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A Tale of Two Quintets

New York
Carnegie Hall, Weill Recital Hall
03/06/2023 -  
Richard Strauss: Metamorphosen
Johannes Brahms: Quintet in F Minor for Piano and Strings, op.34

Angela Wee, Katherine T. Fong (violins), Tal First (viola), Julia Bruskin (cello)
Met Orchestra Chamber Ensemble, Yannick Nézet‑Séguin (piano, conductor)

A. Wee, K. T. Fong, Y. Nézet‑Séguin, J. Bruskin, T. First (© Chris Lee)

It is not often that one can encounter only five days apart two different performances of one of the greatest masterworks of chamber music, both excellently performed and both offered in the same room. However, such was the case when Chamber Series of the Orchestra of St. Luke’s (OSL) and Chamber Series of Metropolitan Opera Chamber Ensemble offered the Brahms Piano Quintet in F Minor. This close time proximity provided the reviewer a rare chance of a direct comparison of two dramatically different approaches to the work that I would not hesitate to call–and this is only an opinion!–the greatest chamber music composition with piano of the 19th Century.

On paper it looked like one performance featured a world-renowned pianist, here Canadian-born Marc‑André Hamelin (referred to later as MAH), assisted by musicians from a leading New York free‑lancers orchestra; the other would feature the musicians from one of the greatest orchestras in the United States, the Metropolitan Opera Orchestra, assisted by yet another Canadian-born pianist who is also their music director, namely Yannick Nézet‑Séguin (YNS).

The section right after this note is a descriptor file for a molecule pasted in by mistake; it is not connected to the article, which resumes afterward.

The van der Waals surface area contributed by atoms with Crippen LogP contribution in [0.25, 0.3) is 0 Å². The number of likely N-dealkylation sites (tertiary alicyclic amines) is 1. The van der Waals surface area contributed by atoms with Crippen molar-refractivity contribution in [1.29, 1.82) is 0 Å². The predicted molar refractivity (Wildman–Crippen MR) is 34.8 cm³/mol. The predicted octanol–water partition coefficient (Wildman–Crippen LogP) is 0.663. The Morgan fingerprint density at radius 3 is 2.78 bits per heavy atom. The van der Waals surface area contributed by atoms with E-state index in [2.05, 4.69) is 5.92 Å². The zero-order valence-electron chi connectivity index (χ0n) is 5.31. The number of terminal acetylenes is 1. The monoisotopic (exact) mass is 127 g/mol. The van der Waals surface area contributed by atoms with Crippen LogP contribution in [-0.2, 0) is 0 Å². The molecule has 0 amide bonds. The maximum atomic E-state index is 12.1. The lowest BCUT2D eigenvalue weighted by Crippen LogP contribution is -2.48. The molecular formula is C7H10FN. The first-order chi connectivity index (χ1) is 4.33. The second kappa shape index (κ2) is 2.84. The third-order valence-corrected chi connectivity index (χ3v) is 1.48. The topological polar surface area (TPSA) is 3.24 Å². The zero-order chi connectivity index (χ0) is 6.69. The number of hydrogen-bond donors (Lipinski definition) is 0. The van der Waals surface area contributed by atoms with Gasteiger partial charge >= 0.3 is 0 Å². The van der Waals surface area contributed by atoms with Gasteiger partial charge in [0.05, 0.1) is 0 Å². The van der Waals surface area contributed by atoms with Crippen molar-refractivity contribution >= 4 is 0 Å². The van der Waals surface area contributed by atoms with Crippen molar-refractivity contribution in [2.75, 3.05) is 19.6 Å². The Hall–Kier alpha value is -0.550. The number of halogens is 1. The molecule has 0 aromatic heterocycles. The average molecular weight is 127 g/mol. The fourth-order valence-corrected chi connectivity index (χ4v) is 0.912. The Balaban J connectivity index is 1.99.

I am not afraid to admit that before these concerts, I’d have wagered that in the first performance we would have a far better pianist, in the second most likely far better string players. As it turned out, the reality was somewhere in between. I have already described Mr. Hamelin’s & Co. performance in my review from March 1st but here I’d like to share some thoughts about the second version, which left me in awe. I think many of us think of a favorite recording of a piece of music, in other times a version of it that exists only in our minds. When confronted with a live performance, we are either swept by the vision of some formidable musician(s), or try to compare our model version to what are just witnessing.